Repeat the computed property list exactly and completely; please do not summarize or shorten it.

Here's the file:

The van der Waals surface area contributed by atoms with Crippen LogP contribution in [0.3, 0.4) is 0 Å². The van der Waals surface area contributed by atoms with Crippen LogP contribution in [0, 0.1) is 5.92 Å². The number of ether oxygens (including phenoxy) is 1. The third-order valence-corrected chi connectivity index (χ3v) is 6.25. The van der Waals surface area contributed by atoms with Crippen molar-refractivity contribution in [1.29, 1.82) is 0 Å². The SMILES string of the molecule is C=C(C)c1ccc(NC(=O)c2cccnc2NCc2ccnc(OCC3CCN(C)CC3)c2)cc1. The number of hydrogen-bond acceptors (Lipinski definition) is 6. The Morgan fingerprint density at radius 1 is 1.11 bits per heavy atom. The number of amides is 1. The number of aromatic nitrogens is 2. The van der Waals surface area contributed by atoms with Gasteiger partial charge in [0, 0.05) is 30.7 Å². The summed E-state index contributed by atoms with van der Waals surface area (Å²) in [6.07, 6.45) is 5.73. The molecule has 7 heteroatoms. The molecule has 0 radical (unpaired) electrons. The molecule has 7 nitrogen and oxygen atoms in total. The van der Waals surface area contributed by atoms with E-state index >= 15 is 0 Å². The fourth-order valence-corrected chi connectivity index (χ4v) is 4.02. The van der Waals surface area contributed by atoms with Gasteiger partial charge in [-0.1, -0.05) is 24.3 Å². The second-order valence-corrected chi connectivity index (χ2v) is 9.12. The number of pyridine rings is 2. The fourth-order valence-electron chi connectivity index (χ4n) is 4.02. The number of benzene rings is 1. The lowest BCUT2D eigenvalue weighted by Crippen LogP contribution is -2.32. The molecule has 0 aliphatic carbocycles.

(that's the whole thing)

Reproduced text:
The van der Waals surface area contributed by atoms with Crippen LogP contribution in [0.3, 0.4) is 0 Å². The van der Waals surface area contributed by atoms with Crippen LogP contribution in [0, 0.1) is 5.92 Å². The number of ether oxygens (including phenoxy) is 1. The third-order valence-corrected chi connectivity index (χ3v) is 6.25. The van der Waals surface area contributed by atoms with Crippen molar-refractivity contribution in [1.29, 1.82) is 0 Å². The SMILES string of the molecule is C=C(C)c1ccc(NC(=O)c2cccnc2NCc2ccnc(OCC3CCN(C)CC3)c2)cc1. The number of hydrogen-bond acceptors (Lipinski definition) is 6. The Morgan fingerprint density at radius 1 is 1.11 bits per heavy atom. The number of amides is 1. The number of aromatic nitrogens is 2. The van der Waals surface area contributed by atoms with Gasteiger partial charge in [0, 0.05) is 30.7 Å². The summed E-state index contributed by atoms with van der Waals surface area (Å²) in [6.07, 6.45) is 5.73. The molecule has 7 heteroatoms. The molecule has 0 radical (unpaired) electrons. The molecule has 7 nitrogen and oxygen atoms in total. The van der Waals surface area contributed by atoms with E-state index >= 15 is 0 Å². The fourth-order valence-corrected chi connectivity index (χ4v) is 4.02. The van der Waals surface area contributed by atoms with Gasteiger partial charge in [-0.1, -0.05) is 24.3 Å². The second-order valence-corrected chi connectivity index (χ2v) is 9.12. The number of pyridine rings is 2. The fourth-order valence-electron chi connectivity index (χ4n) is 4.02. The number of benzene rings is 1. The lowest BCUT2D eigenvalue weighted by Crippen LogP contribution is -2.32. The molecule has 0 aliphatic carbocycles.